Whilst I had lots of friends in my other social spheres, when it came to riding my bicycle along muddy paths and through the woods of the Chiltern Hills, I was on my own.
Sure, people took their bicycles off-road; if the going got tough, cyclo-cross racers would shoulder their machines and run, rough-stuffers would dismount and push; I wanted to ride off-road.
Cycling enthusiasts I spoke to were bemused by my ideas, after all, the ultimate design of bicycle already existed. No need for a different design. According to them, what I wanted is pictured above.
I knew little about the design technicalities of cycling off-road; there existed few suitable components. I would have to construct my own machine and find these things out, with few resources, except enthusiasm and probably a good measure of obsession.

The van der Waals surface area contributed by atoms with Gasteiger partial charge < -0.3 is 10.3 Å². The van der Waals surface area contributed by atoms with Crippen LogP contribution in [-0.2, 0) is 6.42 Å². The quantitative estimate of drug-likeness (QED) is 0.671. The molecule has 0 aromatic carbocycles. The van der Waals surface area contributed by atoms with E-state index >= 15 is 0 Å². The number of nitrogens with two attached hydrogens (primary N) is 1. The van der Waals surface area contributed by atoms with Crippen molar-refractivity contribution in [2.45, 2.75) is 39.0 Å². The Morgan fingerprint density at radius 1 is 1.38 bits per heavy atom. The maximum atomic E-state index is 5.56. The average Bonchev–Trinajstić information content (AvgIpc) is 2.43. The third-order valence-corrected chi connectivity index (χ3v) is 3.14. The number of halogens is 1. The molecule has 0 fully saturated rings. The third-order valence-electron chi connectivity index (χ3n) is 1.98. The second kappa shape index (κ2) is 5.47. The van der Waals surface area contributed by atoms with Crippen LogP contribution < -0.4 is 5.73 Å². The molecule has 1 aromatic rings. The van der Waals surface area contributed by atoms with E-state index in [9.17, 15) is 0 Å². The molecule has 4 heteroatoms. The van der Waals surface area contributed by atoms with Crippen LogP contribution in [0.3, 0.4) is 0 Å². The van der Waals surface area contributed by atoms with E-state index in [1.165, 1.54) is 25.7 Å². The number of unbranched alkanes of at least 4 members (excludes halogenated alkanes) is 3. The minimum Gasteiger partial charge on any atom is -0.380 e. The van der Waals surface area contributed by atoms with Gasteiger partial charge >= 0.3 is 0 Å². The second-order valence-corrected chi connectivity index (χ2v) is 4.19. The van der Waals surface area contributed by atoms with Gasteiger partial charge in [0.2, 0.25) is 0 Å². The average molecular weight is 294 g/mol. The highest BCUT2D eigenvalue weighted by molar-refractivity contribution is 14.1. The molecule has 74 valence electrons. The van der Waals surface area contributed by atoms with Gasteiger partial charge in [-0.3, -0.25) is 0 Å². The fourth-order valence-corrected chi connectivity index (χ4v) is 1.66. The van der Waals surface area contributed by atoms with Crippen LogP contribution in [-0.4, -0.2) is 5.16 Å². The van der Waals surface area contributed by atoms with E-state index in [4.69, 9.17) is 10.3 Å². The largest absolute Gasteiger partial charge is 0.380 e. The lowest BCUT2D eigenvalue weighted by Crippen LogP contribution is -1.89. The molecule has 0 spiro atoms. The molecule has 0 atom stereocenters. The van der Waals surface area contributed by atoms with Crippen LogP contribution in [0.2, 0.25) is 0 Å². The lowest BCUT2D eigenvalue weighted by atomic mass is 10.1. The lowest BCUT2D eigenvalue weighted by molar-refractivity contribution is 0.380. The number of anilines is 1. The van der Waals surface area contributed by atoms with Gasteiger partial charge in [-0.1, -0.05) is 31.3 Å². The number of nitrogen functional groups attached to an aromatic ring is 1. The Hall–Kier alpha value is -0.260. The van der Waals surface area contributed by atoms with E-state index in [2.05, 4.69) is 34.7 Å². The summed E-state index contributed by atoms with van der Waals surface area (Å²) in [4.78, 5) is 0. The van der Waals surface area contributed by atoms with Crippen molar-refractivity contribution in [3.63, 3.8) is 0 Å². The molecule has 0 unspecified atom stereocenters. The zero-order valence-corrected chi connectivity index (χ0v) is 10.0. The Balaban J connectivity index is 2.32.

I had no clue it would take fifty years to reach the stage where I felt I could make no further significant design improvements without encountering the law of diminishing returns.
Posted by weeksy950:
“People that work alone are not the most prolific at developing new concepts… His designs do not include other advances in bike designs….nor do they lead to bikes that can go where no other bike can go. Suspecting something is not the same has having an end product.”
Now to leap forwards those fifty years.
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